Ghana’s peaceful national election have won justified praise but the looming run-off election later this month may prove vulnerable to political passions. The West African country’s ruling New Patriotic Party was hardly shocked by the narrow result, which saw the opposition party of former president, Jerry Rawlings, denying a majority of the vote to NPP’s candidate. Current president, John Kufuor, an avuncular man known for personal rectitude and a lack of imagination, failed to put his favored candidate on the ballot; instead, one one of his most dour and uninspiring ministers, who in public appears to campaigning for a seat in Britain’s parliament, won the primary election. His rival is an aging Rawlings loyalist who lost twice to Kufuour by wide margins. But mass discontent is rising in Ghana because the country’s “macro” prosperity has failed to spread wide benefits and government service, never good, failed to improve under Kufuor, the complacent. Attah Mills, the candidate for National Democratic Congress, wisely chose a dynamic younger politician, John Mahama, as his vice president. Another Rawlings acolyte, Mahama is smart, articulate and drawn to the sort of economic that Ghana sorely needs after decades of elite-driven policies. Mills may yet lose the run-off yet the NDC already has won a stunning victory, by gaining more seats in Parliament than NPP. The ascendance of the opposition carries risks. Rawlings is a wild card; he never came to terms with Kufuor personally and has suggested, more than once, that extra-legal means of political resistance remain warranted in Ghana. Moreoever, his record as president brought as much shame as pride to Ghanains. Mills and Mahama, if they do win, must first and foremost settle the status of Rawlings, who ought to have any formal role in Ghana’s next government.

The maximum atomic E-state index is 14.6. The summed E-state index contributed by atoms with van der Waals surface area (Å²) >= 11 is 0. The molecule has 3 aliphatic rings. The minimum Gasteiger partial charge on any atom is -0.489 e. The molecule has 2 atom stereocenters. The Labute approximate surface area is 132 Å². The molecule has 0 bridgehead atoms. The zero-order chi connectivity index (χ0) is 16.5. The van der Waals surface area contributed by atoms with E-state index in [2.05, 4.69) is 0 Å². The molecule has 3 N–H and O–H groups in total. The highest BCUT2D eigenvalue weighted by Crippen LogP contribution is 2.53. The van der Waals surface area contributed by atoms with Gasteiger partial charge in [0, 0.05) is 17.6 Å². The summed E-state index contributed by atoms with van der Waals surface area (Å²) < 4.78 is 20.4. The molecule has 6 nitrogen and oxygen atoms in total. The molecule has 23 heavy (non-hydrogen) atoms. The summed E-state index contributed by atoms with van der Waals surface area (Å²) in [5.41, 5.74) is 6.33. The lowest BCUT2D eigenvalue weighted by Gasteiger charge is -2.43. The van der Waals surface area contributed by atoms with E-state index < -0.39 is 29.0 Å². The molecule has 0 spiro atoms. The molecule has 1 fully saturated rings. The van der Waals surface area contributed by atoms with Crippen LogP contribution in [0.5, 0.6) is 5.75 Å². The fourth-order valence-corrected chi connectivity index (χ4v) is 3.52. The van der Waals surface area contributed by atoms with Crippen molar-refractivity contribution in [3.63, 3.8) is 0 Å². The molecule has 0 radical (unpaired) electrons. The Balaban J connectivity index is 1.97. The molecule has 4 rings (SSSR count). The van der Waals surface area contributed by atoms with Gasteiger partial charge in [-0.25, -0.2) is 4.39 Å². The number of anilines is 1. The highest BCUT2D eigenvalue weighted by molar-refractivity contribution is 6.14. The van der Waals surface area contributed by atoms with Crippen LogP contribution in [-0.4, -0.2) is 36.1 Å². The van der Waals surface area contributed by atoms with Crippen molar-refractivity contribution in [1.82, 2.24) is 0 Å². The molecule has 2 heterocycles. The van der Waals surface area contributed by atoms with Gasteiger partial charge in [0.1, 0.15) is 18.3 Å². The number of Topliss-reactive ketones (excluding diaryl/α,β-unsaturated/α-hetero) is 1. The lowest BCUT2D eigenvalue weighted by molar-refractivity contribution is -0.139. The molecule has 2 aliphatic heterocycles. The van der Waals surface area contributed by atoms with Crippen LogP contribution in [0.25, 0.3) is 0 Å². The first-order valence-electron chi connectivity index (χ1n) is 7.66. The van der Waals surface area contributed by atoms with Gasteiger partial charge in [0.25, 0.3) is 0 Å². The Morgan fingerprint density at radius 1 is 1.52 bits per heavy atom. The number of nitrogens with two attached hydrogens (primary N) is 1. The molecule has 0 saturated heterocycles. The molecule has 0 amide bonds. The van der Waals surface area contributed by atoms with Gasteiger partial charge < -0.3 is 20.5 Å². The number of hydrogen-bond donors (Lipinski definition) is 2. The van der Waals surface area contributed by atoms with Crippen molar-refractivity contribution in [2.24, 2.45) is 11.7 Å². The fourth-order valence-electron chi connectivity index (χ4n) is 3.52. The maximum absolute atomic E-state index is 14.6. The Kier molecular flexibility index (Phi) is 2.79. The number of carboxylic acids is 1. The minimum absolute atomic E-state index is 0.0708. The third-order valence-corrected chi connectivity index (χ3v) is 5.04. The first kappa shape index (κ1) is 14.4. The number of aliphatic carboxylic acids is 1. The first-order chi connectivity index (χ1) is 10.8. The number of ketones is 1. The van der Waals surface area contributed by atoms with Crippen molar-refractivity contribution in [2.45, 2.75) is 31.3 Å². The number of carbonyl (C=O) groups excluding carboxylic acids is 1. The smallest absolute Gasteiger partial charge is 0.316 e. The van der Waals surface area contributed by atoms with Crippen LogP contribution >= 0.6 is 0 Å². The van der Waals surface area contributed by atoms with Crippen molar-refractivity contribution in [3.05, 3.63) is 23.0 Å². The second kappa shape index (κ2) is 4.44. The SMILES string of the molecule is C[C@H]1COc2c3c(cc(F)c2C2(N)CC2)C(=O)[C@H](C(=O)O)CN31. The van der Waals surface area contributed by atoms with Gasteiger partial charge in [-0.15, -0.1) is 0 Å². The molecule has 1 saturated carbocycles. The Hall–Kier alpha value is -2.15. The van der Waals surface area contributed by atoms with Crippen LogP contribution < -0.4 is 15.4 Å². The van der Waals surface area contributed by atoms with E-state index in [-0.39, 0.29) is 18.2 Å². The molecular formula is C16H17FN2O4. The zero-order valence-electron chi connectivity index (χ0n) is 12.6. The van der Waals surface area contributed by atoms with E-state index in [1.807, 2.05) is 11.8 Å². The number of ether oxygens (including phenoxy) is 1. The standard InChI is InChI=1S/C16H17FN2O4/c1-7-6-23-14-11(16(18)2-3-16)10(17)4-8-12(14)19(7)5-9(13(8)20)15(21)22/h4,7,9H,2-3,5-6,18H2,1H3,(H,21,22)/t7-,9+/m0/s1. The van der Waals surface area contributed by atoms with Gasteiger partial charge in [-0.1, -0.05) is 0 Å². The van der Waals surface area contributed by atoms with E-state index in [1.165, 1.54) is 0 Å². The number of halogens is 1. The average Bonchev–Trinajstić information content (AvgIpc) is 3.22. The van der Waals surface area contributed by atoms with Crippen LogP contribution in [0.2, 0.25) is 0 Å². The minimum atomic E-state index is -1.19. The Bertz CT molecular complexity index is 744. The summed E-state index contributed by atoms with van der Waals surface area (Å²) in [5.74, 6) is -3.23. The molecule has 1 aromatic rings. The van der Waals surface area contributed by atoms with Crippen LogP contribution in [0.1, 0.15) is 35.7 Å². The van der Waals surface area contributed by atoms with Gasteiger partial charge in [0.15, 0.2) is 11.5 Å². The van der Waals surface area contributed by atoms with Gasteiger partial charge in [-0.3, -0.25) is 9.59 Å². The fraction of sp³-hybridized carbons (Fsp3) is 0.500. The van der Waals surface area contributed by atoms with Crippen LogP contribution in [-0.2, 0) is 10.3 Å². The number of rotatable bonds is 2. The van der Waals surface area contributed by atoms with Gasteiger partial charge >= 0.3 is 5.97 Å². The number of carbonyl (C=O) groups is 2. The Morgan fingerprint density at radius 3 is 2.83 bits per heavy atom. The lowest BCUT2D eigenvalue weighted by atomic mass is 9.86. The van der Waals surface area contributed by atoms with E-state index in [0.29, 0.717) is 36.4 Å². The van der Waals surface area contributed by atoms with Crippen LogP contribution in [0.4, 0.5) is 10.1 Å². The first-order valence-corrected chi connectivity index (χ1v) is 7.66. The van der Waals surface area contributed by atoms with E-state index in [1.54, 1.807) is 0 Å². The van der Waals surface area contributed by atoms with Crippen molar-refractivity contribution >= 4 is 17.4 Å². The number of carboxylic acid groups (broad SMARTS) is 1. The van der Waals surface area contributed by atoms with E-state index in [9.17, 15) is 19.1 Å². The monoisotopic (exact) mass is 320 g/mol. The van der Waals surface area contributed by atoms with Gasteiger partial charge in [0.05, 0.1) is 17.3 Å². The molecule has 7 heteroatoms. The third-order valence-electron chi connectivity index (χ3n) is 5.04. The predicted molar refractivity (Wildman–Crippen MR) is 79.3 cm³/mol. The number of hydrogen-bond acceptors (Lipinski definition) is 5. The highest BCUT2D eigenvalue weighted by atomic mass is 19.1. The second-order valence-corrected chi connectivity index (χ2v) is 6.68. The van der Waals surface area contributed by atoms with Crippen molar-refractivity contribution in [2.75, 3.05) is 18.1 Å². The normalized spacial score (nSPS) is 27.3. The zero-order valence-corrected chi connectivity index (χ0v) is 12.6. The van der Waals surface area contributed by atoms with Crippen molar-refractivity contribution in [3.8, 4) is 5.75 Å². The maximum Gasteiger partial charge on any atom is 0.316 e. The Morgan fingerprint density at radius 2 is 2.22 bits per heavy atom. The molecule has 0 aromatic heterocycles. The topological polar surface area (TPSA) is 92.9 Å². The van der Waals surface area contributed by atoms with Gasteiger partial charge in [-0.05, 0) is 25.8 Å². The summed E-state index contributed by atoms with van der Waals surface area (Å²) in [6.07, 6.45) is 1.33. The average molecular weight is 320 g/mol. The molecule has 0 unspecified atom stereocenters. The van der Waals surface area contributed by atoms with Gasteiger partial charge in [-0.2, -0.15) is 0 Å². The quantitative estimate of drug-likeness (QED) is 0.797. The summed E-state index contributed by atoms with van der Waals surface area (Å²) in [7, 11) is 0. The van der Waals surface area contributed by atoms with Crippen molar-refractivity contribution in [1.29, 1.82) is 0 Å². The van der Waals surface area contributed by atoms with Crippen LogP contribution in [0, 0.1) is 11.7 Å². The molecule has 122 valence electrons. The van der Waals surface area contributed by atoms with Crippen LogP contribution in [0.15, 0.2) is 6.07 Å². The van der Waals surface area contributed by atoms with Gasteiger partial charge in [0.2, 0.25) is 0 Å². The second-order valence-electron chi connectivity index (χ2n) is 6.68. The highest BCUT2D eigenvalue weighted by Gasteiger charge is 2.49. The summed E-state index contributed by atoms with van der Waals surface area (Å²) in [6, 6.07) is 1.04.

Dec 16 2008
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